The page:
Skip main navigation

Creating a marketing plan

So what really is marketing? Bethan Vincent, Managing Partner of Open Velocity marketing gives us an introduction.
Image of Bethan Vincent
© University of York

The following is the result of an interview with Bethan Vincent, Managing Partner of Open Velocity, about marketing an early product. Bethan is a former University of York student who supports enterprise in a variety of ways, from sitting on the board of our Venture One programme through to organising and attending events for the wider York ecosystem.

Hi Bethan. Let’s start with the most obvious questions – how would you define marketing?

Marketing is the development of actions that create, communicate and deliver services/products that drive value for customers above and beyond the capabilities of the competition.

When am I ready to start marketing?

From day one, marketing is about building relationships at scale and that can be done at any time in your business journey, even pre-launch. Even if you’re at the idea stage, you can start having conversations with potential customers to understand their needs, challenges and how your proposition will deliver value to them.

How do I know who to market to, and what channels to use?

Firstly you need to develop your business strategy – the why and what behind your business:

  • Your mission and vision – what does an ideal present future look like? Will you be global or local, mass market or niche? Where is the destination?
  • Your goals and objectives – what metrics are you pursuing at the expense of other avenues? Are you focused on EBITDA over net profit, utilisation over headcount?
  • Your values – what are your deal breakers? What won’t you do in pursuit of your company objectives?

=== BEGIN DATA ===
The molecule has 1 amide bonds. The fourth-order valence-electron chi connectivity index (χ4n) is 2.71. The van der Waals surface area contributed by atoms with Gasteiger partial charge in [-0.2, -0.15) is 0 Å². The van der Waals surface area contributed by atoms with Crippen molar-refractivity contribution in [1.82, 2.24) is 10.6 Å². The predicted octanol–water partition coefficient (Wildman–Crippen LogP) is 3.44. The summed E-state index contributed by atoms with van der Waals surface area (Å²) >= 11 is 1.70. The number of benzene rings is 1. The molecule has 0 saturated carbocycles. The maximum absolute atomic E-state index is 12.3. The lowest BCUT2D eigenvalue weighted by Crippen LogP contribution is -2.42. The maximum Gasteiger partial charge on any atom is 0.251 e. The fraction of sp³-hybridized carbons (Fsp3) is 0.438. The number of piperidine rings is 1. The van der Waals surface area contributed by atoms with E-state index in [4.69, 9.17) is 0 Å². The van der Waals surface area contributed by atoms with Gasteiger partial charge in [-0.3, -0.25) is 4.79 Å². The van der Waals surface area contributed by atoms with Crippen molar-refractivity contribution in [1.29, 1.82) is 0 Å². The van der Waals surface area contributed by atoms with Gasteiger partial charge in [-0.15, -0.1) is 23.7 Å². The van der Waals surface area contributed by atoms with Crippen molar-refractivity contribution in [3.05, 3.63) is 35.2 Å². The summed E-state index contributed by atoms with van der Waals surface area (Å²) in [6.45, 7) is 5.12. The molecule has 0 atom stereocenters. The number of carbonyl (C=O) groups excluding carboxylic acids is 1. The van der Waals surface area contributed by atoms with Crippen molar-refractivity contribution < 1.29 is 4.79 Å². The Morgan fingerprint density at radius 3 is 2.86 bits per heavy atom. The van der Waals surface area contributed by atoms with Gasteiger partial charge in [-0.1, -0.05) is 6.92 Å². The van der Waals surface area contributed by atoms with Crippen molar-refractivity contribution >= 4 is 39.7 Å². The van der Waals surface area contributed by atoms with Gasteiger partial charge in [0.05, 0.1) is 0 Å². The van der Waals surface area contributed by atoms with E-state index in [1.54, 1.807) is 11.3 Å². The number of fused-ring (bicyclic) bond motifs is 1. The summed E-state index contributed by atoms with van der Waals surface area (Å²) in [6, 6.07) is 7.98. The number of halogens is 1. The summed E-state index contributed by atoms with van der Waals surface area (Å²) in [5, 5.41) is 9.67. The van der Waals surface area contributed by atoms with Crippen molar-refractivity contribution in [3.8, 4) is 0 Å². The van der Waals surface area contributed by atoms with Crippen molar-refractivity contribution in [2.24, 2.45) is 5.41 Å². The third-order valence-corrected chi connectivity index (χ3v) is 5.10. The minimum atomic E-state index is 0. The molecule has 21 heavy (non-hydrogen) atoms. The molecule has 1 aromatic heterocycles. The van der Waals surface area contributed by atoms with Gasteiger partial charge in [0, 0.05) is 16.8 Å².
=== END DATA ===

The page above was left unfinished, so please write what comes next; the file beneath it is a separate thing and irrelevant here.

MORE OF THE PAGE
• The products/services you plan to sell – strip it back to your core offerings, not ‘we might do this in the future’. It has to be realistic, achievable and capable of supporting your objectives.
  • Your competitive advantages – what attributes and capabilities will you nurture across your organisation to ensure you win, such as better customer service, ability to react to market changes, willingness to invest in talent.

Your marketing strategy should build on this outline the who and how of your marketing efforts. This requires you to think about:

  • Customer segmentation and targeting – out of every type of customer you could market to, who should you focus on? Where does this group hang out and what channels do they use?
  • Pricing – are you going to be premium or budget? Will you discount for volume or longer contracts? This can help shape your understanding of your margins, which in turn informs your customer acquisition cost limit (how much can you spend to acquire a customer profitability).
  • Positioning – this is tied into everything above, but is also about perception and messaging. As positioning expert April Dunford puts it – ‘Positioning defines how our product is different and better than alternatives for a particular set of customers’. This feeds into your messaging and communications.
  • Opportunities and threats – this is systematic identification of existing and emerging opportunities and threats that may influence your market and organisation over the next few years. You then need to decide how you’ll hedge against them and what ground you are willing to give up in pursuit of your objectives (most organisations skip the threats part and ignore them until it’s too late)

And finally, what are the most common mistakes startups make when marketing products/services?

One of the big mistakes I often see start-ups make is focusing on every possible customer and spreading themselves too thin in terms of proposition and target market. As the old adage goes, if you’re everything to everyone, you’re nothing to nobody. That’s why it’s vital to spend time mapping out your target markets and deciding which niche best serves your financial and long term business goals.

Over to you

Do you have any further questions about marketing?

Ask us below!

© University of York
This article is from the free online

Enterprise: Everybody’s Business

Created by
FutureLearn - Learning For Life

Reach your personal and professional goals

Unlock access to hundreds of expert online courses and degrees from top universities and educators to gain accredited qualifications and professional CV-building certificates.

Join over 18 million learners to launch, switch or build upon your career, all at your own pace, across a wide range of topic areas.

Start Learning now